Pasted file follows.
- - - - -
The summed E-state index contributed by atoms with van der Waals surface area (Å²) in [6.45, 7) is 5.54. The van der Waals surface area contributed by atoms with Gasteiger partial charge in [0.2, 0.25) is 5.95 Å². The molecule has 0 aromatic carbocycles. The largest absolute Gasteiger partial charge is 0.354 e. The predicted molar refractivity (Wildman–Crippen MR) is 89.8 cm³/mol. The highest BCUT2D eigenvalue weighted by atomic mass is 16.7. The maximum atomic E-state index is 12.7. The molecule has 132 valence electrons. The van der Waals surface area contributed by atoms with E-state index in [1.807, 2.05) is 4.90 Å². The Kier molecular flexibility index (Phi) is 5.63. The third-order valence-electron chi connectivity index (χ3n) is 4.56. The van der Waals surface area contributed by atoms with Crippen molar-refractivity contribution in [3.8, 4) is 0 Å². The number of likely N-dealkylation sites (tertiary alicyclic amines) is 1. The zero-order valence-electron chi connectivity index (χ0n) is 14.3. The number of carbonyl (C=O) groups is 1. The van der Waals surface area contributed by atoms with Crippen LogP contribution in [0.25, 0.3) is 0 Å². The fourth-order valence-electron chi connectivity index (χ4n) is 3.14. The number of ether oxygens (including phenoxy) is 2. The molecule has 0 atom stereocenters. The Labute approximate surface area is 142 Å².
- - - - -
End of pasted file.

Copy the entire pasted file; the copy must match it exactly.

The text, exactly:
The summed E-state index contributed by atoms with van der Waals surface area (Å²) in [6.45, 7) is 5.54. The van der Waals surface area contributed by atoms with Gasteiger partial charge in [0.2, 0.25) is 5.95 Å². The molecule has 0 aromatic carbocycles. The largest absolute Gasteiger partial charge is 0.354 e. The predicted molar refractivity (Wildman–Crippen MR) is 89.8 cm³/mol. The highest BCUT2D eigenvalue weighted by atomic mass is 16.7. The maximum atomic E-state index is 12.7. The molecule has 132 valence electrons. The van der Waals surface area contributed by atoms with E-state index in [1.807, 2.05) is 4.90 Å². The Kier molecular flexibility index (Phi) is 5.63. The third-order valence-electron chi connectivity index (χ3n) is 4.56. The van der Waals surface area contributed by atoms with Crippen molar-refractivity contribution in [3.8, 4) is 0 Å². The number of likely N-dealkylation sites (tertiary alicyclic amines) is 1. The zero-order valence-electron chi connectivity index (χ0n) is 14.3. The number of carbonyl (C=O) groups is 1. The van der Waals surface area contributed by atoms with Crippen LogP contribution in [0.25, 0.3) is 0 Å². The fourth-order valence-electron chi connectivity index (χ4n) is 3.14. The number of ether oxygens (including phenoxy) is 2. The molecule has 0 atom stereocenters. The Labute approximate surface area is 142 Å².